Call Me By Your Name

This review contains what I would consider spoilers, because at last I’m just giving in. Do know that any smartass comparisons to the subject matter have already been noted, by me when I made them at myself.


It was the last workday before our holiday break, so I sailed into this movie on some almost cinnamon-y champagne brought around by one of my coworkers. Champagne always comes over you rather faster than you expect with all those bubbles, leaving you a little spun and already wondering just what you’ve gotten yourself into. Sometimes I think champagne tastes brighter and more beguiling for how you know at the first sip that you’ll likely regret this, but hell, it’ll be sweet as you go down.

So, Call Me By Your Name. Hand of god deliver me.

It’s a yearning romance gorgeous enough to make your heart momentarily forget what it’s doing, then rush back in sending dizzy numbing warmth all through your arms and legs. Maybe that’s called sumptuous. Maybe that’s called ravishing. Maybe it’s the most vibrantly drawn love story I’ve seen in ages, maybe that.

Even though— well, even though. Even though at one point when they’re rueing how long it took them to get together, Oliver protests that he’d given Elio a sign that he liked him back at the beginning of the summer, when he’d tried to massage a knot out of his bare shoulder (a Classic Move™, hilarious that everyone around seems to think this guy has some sort of new level game), “—and you acted like I’d molested you!” and it just, it lances, because oh my god Oliver, he’s too young! He’s too young you shouldn’t, he’s 17, oh god he’s only 17. And, hell though, 18 is just a line in the sand, it’s a line in the damn sand, and…maybe when you’re a man who loves men in 1983, maybe…maybe you take this rare precious thing within your reach, reaching for you. Because he is precious, Elio, he’s exquisite. And when Oliver starts showing his giddy nervous heart, then it feels equal, because they’re equally lost to each other.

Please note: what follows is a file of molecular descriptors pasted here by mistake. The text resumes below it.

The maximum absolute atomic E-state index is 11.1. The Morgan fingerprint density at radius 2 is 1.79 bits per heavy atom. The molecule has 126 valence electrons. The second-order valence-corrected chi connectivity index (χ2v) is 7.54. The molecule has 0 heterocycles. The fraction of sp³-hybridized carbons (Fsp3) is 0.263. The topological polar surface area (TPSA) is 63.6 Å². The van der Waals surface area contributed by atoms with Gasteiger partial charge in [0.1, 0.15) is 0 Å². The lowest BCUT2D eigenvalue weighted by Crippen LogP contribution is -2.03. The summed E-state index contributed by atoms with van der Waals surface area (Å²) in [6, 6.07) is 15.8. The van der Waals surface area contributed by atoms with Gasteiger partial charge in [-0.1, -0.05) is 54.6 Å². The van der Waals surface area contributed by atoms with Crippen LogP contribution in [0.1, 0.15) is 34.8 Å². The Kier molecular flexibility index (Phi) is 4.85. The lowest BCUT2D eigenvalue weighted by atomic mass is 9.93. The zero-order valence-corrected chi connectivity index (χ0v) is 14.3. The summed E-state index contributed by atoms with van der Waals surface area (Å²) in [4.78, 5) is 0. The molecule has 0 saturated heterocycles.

It aches to watch them together. They’re so devastatingly beautiful, clumsy and perfect and weird with want. God bless Timothée Chalamet by the way for just helplessly climbing Armie Hammer like a tree, in the most literally rendered take on that phrase I’ve ever seen on film. Honestly though where did they find this kid, fluent in French, fluent in movement, this sweet graceful awkwardness. Chalamet is incandescent, the glowing heart of this movie. And Armie Hammer is marvelous as a smart, loose-limbed grad student who turns out to be so young as well. The music is flawless, the elegant ramshackle Italian villa crushingly aesthetic, the pacing a dream, the shorts: sublime. And somehow at the end, when you think you’ve passed the most breathless heights, Michael Stuhlbarg delivers a gentle father’s monologue that takes the whole house down, and then a long, unbroken shot of Timothée Chalamet’s face holds you there, too tender to move.

I think part of the warm magic of this movie is in the reverence it has for the details, the tactile memory of this one heart-turning summer—and then in turn, the magic that magic works is in cracking us open and letting our own bright sorrow come spilling out. I mean, I have not ever spent a languid summer in a constant state of dishabille and longing in northern Italy, but when I, a dummy, started listening to the soundtrack while driving to my parents’ house the next morning, I started sobbing two lines into ‘Visions of Gideon’ for reasons that were decidedly personal and had apparently never been fully released, until this movie came along.

I guess maybe what I’m saying is that Call Me By Your Name can be a sort of champagne-soaked catharsis, if that’s something you’re open to in your cinematic experiences.

4 thoughts on “Call Me By Your Name

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